On Wednesday, a few minutes before President Donald Trump addressed the nation regarding the coronavirus, former Alaska governor and U.S. vice presidential candidate Sarah Palin was appearing on the Fox television show The Masked Singer.

Clad in a furry bear suit of many pastel colors, she rapped Sir Mix-a-Lot’s “Baby Got Back.”

But her masked performance wasn’t enough to save her from being eliminated from the show on what was her first appearance. With the audience shouting “take it off,” Palin removed the immense pink bear head mask for the big reveal.

The crowd gasped and cheered.

Then Palin, in her trademark updo and glasses, again belted out “Baby Got Back” — a ode to large derrieres.

In a later interview, Palin allowed that it was “the weirdest thing I've ever done, that's for sure.”

"But it's all about fun, it's unity,” Palin continued. “This is something that our country needs right now, too."

Of all the things that our country might need at the moment, Sarah Palin in a cute bear suit spitting rhymes about big butts (rear ends) probably doesn’t top the list.

Still, we can’t criticize her too much for getting out there and doing whatever it is she wants to do. It’s not like she’s Alaska’s governor or vice president of the United States or anything else besides a peculiar type of American celebrity now. Let her have her fun.

But it is worth remarking how differently Palin started out.

A former mayor of Wasilla, Palin challenged former U.S. senator and sitting Alaska Gov. Frank Murkowski — and follow Republican John Binkley — in the GOP primary election that took place on Aug. 22, 2006.

Palin’s campaign trail brought her to Ketchikan in early August for that favorite First City event of office seekers, the Blueberry Arts Festival. We remember Palin standing, alone, in front of her booth deep in the State Building parking garage. This was Murkowski country. Not much enthusiasm here for an upstart taking on Frank.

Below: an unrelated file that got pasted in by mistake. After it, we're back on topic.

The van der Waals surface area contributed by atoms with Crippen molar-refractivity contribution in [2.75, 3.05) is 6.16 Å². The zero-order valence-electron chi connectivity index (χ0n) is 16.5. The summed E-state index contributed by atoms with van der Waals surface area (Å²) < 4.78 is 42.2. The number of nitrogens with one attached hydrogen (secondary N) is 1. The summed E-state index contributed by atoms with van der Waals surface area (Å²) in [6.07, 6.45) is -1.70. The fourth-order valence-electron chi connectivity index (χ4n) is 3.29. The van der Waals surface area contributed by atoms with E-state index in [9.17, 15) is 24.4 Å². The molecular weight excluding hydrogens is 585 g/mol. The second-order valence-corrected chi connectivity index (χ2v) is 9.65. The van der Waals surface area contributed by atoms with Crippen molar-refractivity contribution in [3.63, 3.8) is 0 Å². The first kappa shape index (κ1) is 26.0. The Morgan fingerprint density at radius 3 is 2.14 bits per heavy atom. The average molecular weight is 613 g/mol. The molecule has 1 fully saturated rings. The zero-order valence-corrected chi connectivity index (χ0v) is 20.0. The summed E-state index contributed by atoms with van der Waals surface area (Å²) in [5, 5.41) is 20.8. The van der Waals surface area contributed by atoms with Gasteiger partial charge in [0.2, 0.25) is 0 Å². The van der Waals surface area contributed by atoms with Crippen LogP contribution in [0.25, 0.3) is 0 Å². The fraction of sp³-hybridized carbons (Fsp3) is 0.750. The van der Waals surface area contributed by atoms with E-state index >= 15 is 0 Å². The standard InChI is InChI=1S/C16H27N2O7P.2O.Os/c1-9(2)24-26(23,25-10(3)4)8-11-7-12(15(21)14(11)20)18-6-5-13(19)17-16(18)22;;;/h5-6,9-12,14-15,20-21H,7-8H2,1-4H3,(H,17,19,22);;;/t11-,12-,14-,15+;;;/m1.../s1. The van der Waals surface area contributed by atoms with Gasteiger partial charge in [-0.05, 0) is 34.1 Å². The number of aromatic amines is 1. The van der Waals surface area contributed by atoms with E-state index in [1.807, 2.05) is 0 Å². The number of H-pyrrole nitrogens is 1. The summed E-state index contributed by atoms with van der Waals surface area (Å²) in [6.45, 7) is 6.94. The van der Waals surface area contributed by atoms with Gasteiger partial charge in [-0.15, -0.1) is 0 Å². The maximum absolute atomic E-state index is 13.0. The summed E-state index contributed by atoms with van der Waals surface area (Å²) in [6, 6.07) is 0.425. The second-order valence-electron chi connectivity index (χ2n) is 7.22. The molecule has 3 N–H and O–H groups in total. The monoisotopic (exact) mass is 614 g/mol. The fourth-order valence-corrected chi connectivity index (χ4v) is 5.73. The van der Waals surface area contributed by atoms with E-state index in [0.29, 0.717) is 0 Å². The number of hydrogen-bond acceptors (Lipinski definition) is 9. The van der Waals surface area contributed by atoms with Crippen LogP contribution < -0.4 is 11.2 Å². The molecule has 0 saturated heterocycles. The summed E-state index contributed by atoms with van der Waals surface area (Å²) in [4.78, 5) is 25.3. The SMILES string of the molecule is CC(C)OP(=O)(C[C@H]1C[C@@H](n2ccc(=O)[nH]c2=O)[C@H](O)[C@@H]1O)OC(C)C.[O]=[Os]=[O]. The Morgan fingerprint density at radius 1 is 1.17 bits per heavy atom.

Palin shellacked Binkley and Murkowski in the GOP primary, earning more than 51,000 votes to Binkley’s 30,300 votes. and Murkowski’s 19,400. She then soundly beat Democrat Tony Knowles, a former two-term governor who was running for a third stint in the office.

Palin swept into office and maintained solid support from Alaskans, working to pass the “Alaska's Clear and Equitable Share” oil tax structure that helped build Alaska’s budget reserves before being replaced in 2013 by the tax regime that’s currently in place.

Ketchikan didn’t warm to her much, though. Although she supported the Gravina Access bridge during her campaign, Palin pulled the plug on the project, building only the Gravina Highway and sending a significant portion of the Gravina Access funding to other projects in the state.

Then came Sen. John McCain. The maverick Arizona Republican was running for president and selected the nationally unknown Palin as his mavericky vice presidential running mate. Palin would brag on the campaign trail about ending the “Bridge to Nowhere” project.

When McCain lost the election to Barack Obama, Palin returned to Alaska to continue as governor. She didn’t remain long, resigning in July 2009. But she remained in the spotlight over the years as a reality show personality and conservative commentator. The star dimmed over time, but her family and personal life continue to surface in the news now and again.

One wonders how things would have turned out had McCain not chosen Palin. No one can say, but it’s not likely it would have resulted in a fur-suited performance of a non-family-friendly rap a few moments before a president addressed the nation about a rapidly developing crisis.

In these strange times, however, perhaps it makes sense.

As Forbes writer Dani Di Palcido noted on Thursday, ”Sarah Palin in a fursuit perfectly embodies the surreal horror of 2020.”